Why hasn’t the UK’s policy sphere paid more attention to the work of Elinor Ostrom?
After all, the UK is one of the most – if not the most – economically and politically centralised countries in the world. The ‘yes’ to Brexit in 2016 hinged on an appeal to politically disengaged citizens’ desire to “take back control”. We have enormous differences in productivity, social mobility, and quality of life in different parts of the country. Our ongoing debate about devolution has resulted in a series of settlements that seem to have pleased nobody. And into this mix is added the renewed vigour of the UK’s ‘community power’ movement, with new activity involving charities, community businesses, delivery organisations, volunteer groups, and local authorities that all place the self-organising potential of ordinary citizens at their centre.
Yet even in the midst of a pandemic that has catalysed the emergence of hundreds of spontaneous mutual aid groups, engagement with Ostrom’s work is strangely absent.
The Ostrom Project underway at the NLGN think tank, and supported by CSGS, Power to Change, and Local Trust, is an attempt to bring that work into more of these pivotal conversations. While some reference is made to Ostrom in the context of environmentalism, the case for further devolution, or the possibility of treating health services as a commons, we feel there are many more insights with relevance to policy and practice in the UK.
Last week, we ran a remote workshop/symposium to start generating reactions to what will eventually be the project’s final report (you can read the draft executive summary here). Inspired by the interdisciplinary nature of Ostrom’s own workshops, this online event galvanised a cross-cutting conversation that included academics, policy professionals, consultants, delivery specialists, and think-tankers.
The most popular and extensive discussion thread at the symposium was – unsurprisingly! – about what an Ostromian take on the COVID-19 pandemic might look like. As a general indicator of the potential value of Ostrom-inspired thinking, I would summarise the discussion into the following three overlapping insights:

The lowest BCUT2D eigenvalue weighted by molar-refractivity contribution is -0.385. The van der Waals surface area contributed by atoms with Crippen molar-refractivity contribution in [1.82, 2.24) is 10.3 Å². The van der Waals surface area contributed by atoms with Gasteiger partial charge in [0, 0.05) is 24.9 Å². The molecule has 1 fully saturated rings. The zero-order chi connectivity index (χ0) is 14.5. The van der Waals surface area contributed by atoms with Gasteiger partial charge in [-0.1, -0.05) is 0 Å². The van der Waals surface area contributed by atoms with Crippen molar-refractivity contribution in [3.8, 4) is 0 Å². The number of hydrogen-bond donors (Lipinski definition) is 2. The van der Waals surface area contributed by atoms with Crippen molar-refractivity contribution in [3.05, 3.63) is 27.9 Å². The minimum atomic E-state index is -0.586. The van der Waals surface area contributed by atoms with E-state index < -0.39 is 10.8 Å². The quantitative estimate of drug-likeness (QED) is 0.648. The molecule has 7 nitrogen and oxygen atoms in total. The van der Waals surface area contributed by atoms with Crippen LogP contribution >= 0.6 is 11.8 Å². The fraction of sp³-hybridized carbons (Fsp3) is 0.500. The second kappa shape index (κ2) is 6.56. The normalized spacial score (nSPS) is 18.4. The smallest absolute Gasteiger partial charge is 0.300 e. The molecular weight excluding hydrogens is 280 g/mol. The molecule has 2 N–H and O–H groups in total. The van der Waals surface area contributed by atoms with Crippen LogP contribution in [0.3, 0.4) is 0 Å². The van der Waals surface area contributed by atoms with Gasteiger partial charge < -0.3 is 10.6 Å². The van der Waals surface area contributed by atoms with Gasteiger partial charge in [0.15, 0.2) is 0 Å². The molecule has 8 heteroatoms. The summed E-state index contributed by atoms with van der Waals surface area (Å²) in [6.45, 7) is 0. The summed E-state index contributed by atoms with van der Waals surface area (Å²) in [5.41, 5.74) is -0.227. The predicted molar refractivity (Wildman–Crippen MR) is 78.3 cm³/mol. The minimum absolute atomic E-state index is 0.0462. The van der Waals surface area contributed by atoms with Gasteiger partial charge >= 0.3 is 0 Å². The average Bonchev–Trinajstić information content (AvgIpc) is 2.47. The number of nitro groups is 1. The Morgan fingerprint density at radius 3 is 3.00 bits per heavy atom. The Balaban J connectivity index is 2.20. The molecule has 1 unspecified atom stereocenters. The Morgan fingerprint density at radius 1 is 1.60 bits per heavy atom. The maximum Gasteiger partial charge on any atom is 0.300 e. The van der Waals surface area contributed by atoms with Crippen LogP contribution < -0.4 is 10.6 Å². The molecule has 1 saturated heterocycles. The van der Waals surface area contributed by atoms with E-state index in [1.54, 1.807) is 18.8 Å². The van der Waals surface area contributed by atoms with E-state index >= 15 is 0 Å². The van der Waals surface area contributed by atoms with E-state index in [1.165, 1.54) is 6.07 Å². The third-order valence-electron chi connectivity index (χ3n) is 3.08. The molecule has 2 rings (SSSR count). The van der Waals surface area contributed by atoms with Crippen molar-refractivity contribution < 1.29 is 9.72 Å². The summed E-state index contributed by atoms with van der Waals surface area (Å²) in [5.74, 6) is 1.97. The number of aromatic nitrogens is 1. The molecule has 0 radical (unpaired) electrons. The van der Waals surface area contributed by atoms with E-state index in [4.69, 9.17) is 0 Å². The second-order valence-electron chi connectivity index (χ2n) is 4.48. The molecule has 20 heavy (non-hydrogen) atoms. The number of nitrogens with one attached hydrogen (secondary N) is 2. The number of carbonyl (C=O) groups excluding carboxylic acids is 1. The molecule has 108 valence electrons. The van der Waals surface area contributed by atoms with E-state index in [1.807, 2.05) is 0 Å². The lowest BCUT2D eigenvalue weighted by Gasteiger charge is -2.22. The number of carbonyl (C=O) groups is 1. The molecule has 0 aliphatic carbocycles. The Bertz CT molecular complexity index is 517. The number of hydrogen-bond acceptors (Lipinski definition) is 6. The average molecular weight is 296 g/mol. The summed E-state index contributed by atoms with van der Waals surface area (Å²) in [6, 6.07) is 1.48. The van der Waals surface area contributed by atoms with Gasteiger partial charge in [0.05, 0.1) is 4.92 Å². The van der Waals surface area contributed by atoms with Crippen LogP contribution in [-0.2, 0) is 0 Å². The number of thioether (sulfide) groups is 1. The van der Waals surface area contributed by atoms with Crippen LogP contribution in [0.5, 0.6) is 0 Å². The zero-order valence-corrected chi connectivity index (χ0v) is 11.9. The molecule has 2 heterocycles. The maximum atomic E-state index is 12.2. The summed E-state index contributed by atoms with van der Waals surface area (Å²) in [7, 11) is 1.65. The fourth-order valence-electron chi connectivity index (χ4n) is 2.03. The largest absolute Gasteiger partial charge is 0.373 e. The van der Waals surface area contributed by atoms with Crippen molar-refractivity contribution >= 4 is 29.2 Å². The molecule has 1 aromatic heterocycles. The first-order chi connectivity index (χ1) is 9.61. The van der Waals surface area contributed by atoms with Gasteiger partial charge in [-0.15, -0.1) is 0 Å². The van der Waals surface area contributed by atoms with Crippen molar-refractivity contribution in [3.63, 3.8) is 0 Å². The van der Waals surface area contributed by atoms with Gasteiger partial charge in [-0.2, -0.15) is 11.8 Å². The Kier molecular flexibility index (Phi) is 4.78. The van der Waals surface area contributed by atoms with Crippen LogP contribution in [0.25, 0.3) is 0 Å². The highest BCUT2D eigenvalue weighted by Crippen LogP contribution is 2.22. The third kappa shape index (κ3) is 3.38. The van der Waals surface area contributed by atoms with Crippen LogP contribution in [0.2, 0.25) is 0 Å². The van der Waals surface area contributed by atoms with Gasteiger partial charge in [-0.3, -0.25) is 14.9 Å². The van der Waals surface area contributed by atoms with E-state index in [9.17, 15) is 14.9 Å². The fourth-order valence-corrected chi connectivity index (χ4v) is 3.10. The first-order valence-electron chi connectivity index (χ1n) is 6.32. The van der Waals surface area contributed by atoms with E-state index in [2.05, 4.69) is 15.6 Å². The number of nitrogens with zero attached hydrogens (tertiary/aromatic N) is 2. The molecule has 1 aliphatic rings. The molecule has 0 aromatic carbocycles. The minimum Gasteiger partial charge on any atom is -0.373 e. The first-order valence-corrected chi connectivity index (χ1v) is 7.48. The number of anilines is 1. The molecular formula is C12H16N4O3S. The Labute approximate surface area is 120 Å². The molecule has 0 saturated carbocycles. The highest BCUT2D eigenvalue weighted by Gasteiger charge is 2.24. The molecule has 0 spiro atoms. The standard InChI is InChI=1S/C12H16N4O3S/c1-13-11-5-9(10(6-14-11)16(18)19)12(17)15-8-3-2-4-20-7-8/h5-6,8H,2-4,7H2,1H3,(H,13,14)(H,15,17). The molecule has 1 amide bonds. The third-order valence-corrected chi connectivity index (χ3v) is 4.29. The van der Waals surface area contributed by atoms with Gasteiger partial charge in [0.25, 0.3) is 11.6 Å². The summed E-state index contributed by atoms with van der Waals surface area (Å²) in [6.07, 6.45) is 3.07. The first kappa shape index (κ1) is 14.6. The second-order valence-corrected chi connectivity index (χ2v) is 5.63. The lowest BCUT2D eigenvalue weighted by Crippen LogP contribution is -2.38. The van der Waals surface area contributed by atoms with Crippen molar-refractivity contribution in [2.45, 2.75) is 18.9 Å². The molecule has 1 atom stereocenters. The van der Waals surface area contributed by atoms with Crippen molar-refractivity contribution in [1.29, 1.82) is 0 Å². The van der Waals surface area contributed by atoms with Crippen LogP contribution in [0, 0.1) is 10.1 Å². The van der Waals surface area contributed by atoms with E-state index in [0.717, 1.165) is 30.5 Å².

The pandemic illustrates Ostrom’s argument that global problems do not only have global solutions.
It is easy to reduce the experience of this pandemic to a story about top-level decision-making, interactions on the international stage, and the ballooning of state power. But to do so is to miss the other half of the story.
There are few practical components of any country’s COVID-19 response that haven’t required enactment at the most granular level. There has not been a material difference between the epidemiological impact between the most centrally coercive policies around social distancing, and those arranged in a more laissez-faire way. For distancing and self-isolation policies to work, they have had to be enacted and reinforced at the scale of neighbourhoods – or even households.
One Ostromian lesson here, then, is that the response to any such crisis should involve action at multiple scales – and at the international level, we may yet benefit from the basic advantages of polycentricity: since different countries are trying different approaches, we have a better chance to eventually learn whether more- or less-constrictive measures were on balance the best response. This is a kind of discovery process that could function within countries, and not just between them, if our structures are sufficiently decentralised.
The public response to the pandemic demonstrates Ostrom’s claims about how humans can be motivated beyond narrow self-interest.
The emergence of voluntary aid groups around the country is a potent demonstration of the enormous corrective to economic orthodoxy that ultimately won Ostrom her Nobel Prize. None of these mutual aid groups would keep working for very long if their members were not motivated by sympathy for their neighbours. This has led many people to incur costs in order to coordinate and support one another, and, more widely, to willingly take on additional risks to their own wellbeing and prosperity in an effort to shield the most vulnerable people in society.
Moreover, these mutual aid groups emerged more quickly and remain a more advanced response than any of the centrally coordinated volunteer organisation efforts that have been started in parallel.
An Ostromian perspective could help us to build community resilience in the coming recovery.
There is some risk that the fruitful local and community action that has emerged during the pandemic will be crowded-out by the sheer scale of state action as our attention turns to post-COVID recovery. Ostrom would adjure us against such an outcome. A deeper and more diverse flourishing could be possible if we try to establish the conditions not only for state investment and a galvanised private sector, but also for meaningful self-governance at smaller scales. Community control over businesses, assets, services, and resources can offer a more sustainable and efficient approach in many situations – but this possibility is generally neglected in the UK.
Most importantly, community self-governance can be the basis for decentralised economic and political resilience as we face up to the other major challenges that await our society in the 21st Century. A repaired social fabric, reformed public services, and the conditions for the more sustainable use of resources – these traits are made doubly desirable by our recent reminder that no society is immune from derailment by a big enough crisis.
It has never been more important to reintroduce Ostrom’s insights to the UK’s policy debate.